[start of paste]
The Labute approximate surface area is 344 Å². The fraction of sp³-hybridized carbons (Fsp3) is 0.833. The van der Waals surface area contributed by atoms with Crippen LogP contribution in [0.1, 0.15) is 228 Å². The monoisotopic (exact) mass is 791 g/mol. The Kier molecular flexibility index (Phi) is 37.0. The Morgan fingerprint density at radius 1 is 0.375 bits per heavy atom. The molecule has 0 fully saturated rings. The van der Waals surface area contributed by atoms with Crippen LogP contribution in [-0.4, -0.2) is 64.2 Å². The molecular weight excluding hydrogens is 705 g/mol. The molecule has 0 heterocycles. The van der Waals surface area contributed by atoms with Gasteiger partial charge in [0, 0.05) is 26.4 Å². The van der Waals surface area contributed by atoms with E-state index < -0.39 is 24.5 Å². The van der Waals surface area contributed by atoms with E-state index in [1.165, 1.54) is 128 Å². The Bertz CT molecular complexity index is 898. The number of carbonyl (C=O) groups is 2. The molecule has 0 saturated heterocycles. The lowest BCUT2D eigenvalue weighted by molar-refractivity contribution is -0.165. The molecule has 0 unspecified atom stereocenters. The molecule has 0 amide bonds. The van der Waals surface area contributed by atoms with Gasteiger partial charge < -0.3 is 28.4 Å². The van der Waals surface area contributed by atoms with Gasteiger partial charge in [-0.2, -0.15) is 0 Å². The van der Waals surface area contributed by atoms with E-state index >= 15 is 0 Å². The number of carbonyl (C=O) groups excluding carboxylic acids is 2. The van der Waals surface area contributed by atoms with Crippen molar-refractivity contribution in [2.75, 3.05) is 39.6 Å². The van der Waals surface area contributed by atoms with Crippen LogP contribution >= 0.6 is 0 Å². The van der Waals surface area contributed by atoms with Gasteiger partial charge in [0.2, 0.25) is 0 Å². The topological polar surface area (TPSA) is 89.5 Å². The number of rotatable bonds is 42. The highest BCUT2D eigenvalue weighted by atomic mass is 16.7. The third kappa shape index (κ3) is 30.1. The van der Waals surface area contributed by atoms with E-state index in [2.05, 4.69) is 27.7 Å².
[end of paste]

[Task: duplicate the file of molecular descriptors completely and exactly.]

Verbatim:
The Labute approximate surface area is 344 Å². The fraction of sp³-hybridized carbons (Fsp3) is 0.833. The van der Waals surface area contributed by atoms with Crippen LogP contribution in [0.1, 0.15) is 228 Å². The monoisotopic (exact) mass is 791 g/mol. The Kier molecular flexibility index (Phi) is 37.0. The Morgan fingerprint density at radius 1 is 0.375 bits per heavy atom. The molecule has 0 fully saturated rings. The van der Waals surface area contributed by atoms with Crippen LogP contribution in [-0.4, -0.2) is 64.2 Å². The molecular weight excluding hydrogens is 705 g/mol. The molecule has 0 heterocycles. The van der Waals surface area contributed by atoms with Gasteiger partial charge in [0, 0.05) is 26.4 Å². The van der Waals surface area contributed by atoms with E-state index < -0.39 is 24.5 Å². The van der Waals surface area contributed by atoms with E-state index in [1.165, 1.54) is 128 Å². The Bertz CT molecular complexity index is 898. The number of carbonyl (C=O) groups is 2. The molecule has 0 saturated heterocycles. The lowest BCUT2D eigenvalue weighted by molar-refractivity contribution is -0.165. The molecule has 0 unspecified atom stereocenters. The molecule has 0 amide bonds. The van der Waals surface area contributed by atoms with Gasteiger partial charge < -0.3 is 28.4 Å². The van der Waals surface area contributed by atoms with Gasteiger partial charge in [-0.2, -0.15) is 0 Å². The van der Waals surface area contributed by atoms with E-state index >= 15 is 0 Å². The number of carbonyl (C=O) groups excluding carboxylic acids is 2. The van der Waals surface area contributed by atoms with Crippen molar-refractivity contribution in [2.75, 3.05) is 39.6 Å². The van der Waals surface area contributed by atoms with Crippen LogP contribution >= 0.6 is 0 Å². The van der Waals surface area contributed by atoms with Gasteiger partial charge in [0.2, 0.25) is 0 Å². The topological polar surface area (TPSA) is 89.5 Å². The number of rotatable bonds is 42. The highest BCUT2D eigenvalue weighted by atomic mass is 16.7. The third kappa shape index (κ3) is 30.1. The van der Waals surface area contributed by atoms with E-state index in [2.05, 4.69) is 27.7 Å².